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Reversing infertility: The political economy of family building through uterine transplantation

Thu, August 30, 9:00 to 10:30am, ICC, E3.2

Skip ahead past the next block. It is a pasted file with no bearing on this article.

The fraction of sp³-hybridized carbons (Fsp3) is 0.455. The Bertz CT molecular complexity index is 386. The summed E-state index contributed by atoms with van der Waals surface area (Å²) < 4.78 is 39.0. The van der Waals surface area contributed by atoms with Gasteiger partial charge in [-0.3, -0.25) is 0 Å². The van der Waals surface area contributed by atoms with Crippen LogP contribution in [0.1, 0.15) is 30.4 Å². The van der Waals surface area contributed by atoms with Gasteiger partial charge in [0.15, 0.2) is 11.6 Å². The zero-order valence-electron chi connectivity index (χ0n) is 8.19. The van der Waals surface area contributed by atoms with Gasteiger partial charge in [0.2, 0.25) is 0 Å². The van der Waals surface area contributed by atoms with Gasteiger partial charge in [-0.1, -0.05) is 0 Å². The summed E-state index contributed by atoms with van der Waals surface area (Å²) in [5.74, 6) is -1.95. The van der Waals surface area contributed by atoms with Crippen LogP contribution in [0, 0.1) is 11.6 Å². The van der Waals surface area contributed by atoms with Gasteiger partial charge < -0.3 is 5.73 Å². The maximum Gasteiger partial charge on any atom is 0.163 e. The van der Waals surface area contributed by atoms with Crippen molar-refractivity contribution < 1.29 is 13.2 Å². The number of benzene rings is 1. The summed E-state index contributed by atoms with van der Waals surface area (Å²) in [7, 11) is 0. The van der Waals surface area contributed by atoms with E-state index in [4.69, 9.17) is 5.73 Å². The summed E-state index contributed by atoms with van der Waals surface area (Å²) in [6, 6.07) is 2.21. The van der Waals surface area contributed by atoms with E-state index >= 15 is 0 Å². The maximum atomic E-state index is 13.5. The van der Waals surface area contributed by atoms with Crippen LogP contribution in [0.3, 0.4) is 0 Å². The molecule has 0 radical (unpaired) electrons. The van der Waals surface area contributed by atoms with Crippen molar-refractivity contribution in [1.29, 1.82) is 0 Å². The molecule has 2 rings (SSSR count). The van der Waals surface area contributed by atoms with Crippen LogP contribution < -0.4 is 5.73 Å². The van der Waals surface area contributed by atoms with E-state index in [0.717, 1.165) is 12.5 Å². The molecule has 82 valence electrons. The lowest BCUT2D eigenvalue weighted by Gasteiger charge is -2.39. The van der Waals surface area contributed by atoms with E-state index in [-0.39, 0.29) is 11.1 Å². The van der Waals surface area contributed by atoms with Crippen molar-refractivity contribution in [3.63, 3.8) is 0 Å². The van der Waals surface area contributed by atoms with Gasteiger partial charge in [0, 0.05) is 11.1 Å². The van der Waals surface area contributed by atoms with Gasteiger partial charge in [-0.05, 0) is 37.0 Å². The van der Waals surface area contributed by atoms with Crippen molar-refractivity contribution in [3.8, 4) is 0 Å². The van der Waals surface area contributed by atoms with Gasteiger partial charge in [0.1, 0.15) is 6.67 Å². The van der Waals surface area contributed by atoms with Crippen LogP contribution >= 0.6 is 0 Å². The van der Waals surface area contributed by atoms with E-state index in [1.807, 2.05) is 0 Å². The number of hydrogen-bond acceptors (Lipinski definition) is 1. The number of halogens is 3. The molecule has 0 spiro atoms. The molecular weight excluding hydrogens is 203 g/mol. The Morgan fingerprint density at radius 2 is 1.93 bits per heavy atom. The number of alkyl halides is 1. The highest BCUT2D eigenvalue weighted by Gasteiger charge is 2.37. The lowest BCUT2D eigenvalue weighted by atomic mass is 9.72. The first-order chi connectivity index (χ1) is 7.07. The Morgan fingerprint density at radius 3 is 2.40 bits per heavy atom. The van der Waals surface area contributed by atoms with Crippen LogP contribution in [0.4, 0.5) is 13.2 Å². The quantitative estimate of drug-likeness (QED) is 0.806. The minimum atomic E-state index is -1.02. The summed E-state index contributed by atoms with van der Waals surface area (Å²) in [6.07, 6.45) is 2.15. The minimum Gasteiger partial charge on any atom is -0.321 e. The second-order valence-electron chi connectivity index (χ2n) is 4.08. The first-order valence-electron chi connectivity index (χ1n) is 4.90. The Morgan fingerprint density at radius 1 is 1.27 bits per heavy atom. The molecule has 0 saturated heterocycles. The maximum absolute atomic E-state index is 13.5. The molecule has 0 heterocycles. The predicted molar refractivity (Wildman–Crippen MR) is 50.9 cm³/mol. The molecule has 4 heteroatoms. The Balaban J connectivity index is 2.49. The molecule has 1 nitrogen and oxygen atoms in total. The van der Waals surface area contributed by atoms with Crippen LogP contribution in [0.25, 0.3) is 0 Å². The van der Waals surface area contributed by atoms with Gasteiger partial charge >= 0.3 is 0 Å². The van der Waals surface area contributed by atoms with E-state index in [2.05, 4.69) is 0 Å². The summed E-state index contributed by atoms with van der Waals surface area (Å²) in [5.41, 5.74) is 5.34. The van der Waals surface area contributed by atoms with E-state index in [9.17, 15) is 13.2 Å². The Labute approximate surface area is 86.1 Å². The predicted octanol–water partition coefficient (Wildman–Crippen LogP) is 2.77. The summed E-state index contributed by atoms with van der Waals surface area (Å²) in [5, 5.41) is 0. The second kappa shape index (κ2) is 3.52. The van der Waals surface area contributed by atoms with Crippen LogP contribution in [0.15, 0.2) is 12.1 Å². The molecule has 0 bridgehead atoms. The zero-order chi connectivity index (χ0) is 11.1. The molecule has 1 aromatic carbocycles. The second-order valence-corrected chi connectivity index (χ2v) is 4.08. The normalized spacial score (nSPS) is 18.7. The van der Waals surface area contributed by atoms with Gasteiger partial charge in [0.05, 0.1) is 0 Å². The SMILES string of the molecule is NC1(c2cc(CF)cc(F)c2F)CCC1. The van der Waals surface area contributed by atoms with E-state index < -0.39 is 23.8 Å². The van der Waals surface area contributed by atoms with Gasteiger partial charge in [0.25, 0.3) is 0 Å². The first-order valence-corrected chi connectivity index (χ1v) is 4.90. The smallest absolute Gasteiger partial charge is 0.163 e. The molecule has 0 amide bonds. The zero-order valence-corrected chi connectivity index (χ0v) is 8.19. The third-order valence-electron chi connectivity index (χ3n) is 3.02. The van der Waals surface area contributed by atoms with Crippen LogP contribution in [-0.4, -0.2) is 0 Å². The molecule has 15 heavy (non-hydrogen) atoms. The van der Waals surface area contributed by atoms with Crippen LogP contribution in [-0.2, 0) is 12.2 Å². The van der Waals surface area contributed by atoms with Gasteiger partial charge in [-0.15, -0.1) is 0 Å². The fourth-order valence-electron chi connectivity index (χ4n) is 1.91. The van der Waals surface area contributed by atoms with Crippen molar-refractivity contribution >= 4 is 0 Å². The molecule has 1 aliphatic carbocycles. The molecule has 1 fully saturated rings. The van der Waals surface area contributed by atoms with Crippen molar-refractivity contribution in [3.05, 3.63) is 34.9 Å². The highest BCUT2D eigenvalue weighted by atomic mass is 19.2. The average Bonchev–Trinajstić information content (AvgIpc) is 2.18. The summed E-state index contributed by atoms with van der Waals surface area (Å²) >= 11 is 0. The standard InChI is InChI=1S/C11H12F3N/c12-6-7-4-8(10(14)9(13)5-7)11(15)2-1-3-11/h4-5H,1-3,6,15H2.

Assisted reproductive technologies (ART) are known to have expanded the definition of family and taken kindship from the domain of the personal to that of the global, involving actors and technologies dispersed across a transnational ‘reproscape’. Uterine transplantation or womb donation is a recent iteration of ART which, unlike any other third party reproductive procedures, aims to provide a cure to complete uterine factor infertility. However, this procedure goes a step further: in permanently severing a healthy though dormant organ (i.e. the uterus) from a woman’s body, it carries with it (despite its revolutionary potential) unknown and therefore considerable risks for both donor and recipient. Various rounds of uterine transplants trials are currently ongoing in countries such as the USA, China, the UK, India and others, however, it remains unclear how this technique will be adopted in practice within particular localities; how markets around this novel technology will emerge; accommodate the social relations and emerging intimacies that it generates; or transform existing conceptions of family constitution and kinship. This paper offers a discourse analysis of the scientific communications and social commentaries that attended the success of the first uterine transplant trails to examine how conceptions of the risks and hopes that it evokes are explicated. The paper explores how its promise to reverse infertility and reinstate one’s biological potential to reproduce and build family informs the political economy and marketisation of such a ‘technology of hope’.